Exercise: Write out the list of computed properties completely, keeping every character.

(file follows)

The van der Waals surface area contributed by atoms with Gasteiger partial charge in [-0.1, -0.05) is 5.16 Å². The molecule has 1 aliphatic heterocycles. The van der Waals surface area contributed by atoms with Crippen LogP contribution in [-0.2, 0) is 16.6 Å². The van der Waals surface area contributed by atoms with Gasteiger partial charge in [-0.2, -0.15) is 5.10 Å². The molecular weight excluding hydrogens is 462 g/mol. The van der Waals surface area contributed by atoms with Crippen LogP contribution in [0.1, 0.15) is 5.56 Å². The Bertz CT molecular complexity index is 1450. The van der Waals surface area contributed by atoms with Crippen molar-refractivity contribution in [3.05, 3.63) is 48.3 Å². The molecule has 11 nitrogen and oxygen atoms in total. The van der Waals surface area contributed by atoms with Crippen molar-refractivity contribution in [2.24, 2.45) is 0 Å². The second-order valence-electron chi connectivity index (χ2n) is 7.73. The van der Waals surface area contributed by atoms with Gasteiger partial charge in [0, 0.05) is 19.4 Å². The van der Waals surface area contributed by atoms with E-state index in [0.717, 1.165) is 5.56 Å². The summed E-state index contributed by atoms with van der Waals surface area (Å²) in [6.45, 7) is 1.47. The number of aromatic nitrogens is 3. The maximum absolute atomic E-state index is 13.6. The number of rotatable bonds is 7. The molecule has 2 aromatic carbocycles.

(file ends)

The van der Waals surface area contributed by atoms with Gasteiger partial charge in [-0.1, -0.05) is 5.16 Å². The molecule has 1 aliphatic heterocycles. The van der Waals surface area contributed by atoms with Crippen LogP contribution in [-0.2, 0) is 16.6 Å². The van der Waals surface area contributed by atoms with Gasteiger partial charge in [-0.2, -0.15) is 5.10 Å². The molecular weight excluding hydrogens is 462 g/mol. The van der Waals surface area contributed by atoms with Crippen LogP contribution in [0.1, 0.15) is 5.56 Å². The Bertz CT molecular complexity index is 1450. The van der Waals surface area contributed by atoms with Crippen molar-refractivity contribution in [3.05, 3.63) is 48.3 Å². The molecule has 11 nitrogen and oxygen atoms in total. The van der Waals surface area contributed by atoms with Crippen molar-refractivity contribution in [2.24, 2.45) is 0 Å². The second-order valence-electron chi connectivity index (χ2n) is 7.73. The van der Waals surface area contributed by atoms with Gasteiger partial charge in [0, 0.05) is 19.4 Å². The van der Waals surface area contributed by atoms with E-state index in [0.717, 1.165) is 5.56 Å². The summed E-state index contributed by atoms with van der Waals surface area (Å²) in [6.45, 7) is 1.47. The number of aromatic nitrogens is 3. The maximum absolute atomic E-state index is 13.6. The number of rotatable bonds is 7. The molecule has 2 aromatic carbocycles.